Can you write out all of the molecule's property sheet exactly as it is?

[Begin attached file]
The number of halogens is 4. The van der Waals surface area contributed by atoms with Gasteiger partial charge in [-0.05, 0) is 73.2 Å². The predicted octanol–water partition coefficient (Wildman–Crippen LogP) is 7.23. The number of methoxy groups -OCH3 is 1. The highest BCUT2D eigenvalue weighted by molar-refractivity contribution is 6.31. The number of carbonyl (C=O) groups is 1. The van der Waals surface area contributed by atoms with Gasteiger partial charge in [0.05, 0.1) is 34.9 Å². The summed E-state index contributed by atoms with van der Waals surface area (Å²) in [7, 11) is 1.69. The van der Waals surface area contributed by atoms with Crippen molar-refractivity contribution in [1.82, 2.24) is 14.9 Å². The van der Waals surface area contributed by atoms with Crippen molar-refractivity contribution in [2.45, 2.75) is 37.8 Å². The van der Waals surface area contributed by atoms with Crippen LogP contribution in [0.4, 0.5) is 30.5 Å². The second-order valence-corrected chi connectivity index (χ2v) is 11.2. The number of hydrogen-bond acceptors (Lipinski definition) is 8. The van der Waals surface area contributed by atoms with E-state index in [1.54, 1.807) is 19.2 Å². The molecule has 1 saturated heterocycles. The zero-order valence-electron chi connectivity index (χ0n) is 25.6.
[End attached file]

The number of halogens is 4. The van der Waals surface area contributed by atoms with Gasteiger partial charge in [-0.05, 0) is 73.2 Å². The predicted octanol–water partition coefficient (Wildman–Crippen LogP) is 7.23. The number of methoxy groups -OCH3 is 1. The highest BCUT2D eigenvalue weighted by molar-refractivity contribution is 6.31. The number of carbonyl (C=O) groups is 1. The van der Waals surface area contributed by atoms with Gasteiger partial charge in [0.05, 0.1) is 34.9 Å². The summed E-state index contributed by atoms with van der Waals surface area (Å²) in [7, 11) is 1.69. The van der Waals surface area contributed by atoms with Crippen molar-refractivity contribution in [1.82, 2.24) is 14.9 Å². The van der Waals surface area contributed by atoms with Crippen molar-refractivity contribution in [2.45, 2.75) is 37.8 Å². The van der Waals surface area contributed by atoms with Crippen LogP contribution in [0.4, 0.5) is 30.5 Å². The second-order valence-corrected chi connectivity index (χ2v) is 11.2. The number of hydrogen-bond acceptors (Lipinski definition) is 8. The van der Waals surface area contributed by atoms with E-state index in [1.54, 1.807) is 19.2 Å². The molecule has 1 saturated heterocycles. The zero-order valence-electron chi connectivity index (χ0n) is 25.6.